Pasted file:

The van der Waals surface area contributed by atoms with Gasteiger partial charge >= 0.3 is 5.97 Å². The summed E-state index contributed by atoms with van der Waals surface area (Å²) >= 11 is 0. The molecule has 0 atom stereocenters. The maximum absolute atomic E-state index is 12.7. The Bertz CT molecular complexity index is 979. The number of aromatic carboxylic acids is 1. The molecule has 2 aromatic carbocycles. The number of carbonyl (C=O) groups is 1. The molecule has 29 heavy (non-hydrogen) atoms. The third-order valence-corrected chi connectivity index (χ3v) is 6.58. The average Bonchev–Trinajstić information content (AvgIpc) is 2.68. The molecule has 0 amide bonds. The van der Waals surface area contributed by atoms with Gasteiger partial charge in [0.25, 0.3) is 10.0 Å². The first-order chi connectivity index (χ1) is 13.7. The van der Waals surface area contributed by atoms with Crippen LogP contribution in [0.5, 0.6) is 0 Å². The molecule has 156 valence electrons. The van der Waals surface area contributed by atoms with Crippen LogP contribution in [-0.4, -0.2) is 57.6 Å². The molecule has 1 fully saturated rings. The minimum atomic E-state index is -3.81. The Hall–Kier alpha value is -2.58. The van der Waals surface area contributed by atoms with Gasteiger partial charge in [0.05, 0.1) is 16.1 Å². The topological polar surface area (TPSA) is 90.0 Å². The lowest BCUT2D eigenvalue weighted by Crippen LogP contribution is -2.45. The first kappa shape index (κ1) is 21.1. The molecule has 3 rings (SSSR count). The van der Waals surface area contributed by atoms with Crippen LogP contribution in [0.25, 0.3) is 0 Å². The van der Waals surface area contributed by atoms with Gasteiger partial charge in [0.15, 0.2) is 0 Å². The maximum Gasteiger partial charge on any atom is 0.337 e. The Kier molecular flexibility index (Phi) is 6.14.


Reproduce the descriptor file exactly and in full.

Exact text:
The van der Waals surface area contributed by atoms with Gasteiger partial charge >= 0.3 is 5.97 Å². The summed E-state index contributed by atoms with van der Waals surface area (Å²) >= 11 is 0. The molecule has 0 atom stereocenters. The maximum absolute atomic E-state index is 12.7. The Bertz CT molecular complexity index is 979. The number of aromatic carboxylic acids is 1. The molecule has 2 aromatic carbocycles. The number of carbonyl (C=O) groups is 1. The molecule has 29 heavy (non-hydrogen) atoms. The third-order valence-corrected chi connectivity index (χ3v) is 6.58. The average Bonchev–Trinajstić information content (AvgIpc) is 2.68. The molecule has 0 amide bonds. The van der Waals surface area contributed by atoms with Gasteiger partial charge in [0.25, 0.3) is 10.0 Å². The first-order chi connectivity index (χ1) is 13.7. The van der Waals surface area contributed by atoms with Crippen LogP contribution in [0.5, 0.6) is 0 Å². The molecule has 156 valence electrons. The van der Waals surface area contributed by atoms with Crippen LogP contribution in [-0.4, -0.2) is 57.6 Å². The molecule has 1 fully saturated rings. The minimum atomic E-state index is -3.81. The Hall–Kier alpha value is -2.58. The van der Waals surface area contributed by atoms with Gasteiger partial charge in [0.05, 0.1) is 16.1 Å². The topological polar surface area (TPSA) is 90.0 Å². The lowest BCUT2D eigenvalue weighted by Crippen LogP contribution is -2.45. The first kappa shape index (κ1) is 21.1. The molecule has 3 rings (SSSR count). The van der Waals surface area contributed by atoms with Crippen LogP contribution in [0.25, 0.3) is 0 Å². The van der Waals surface area contributed by atoms with Gasteiger partial charge in [0.15, 0.2) is 0 Å². The maximum Gasteiger partial charge on any atom is 0.337 e. The Kier molecular flexibility index (Phi) is 6.14.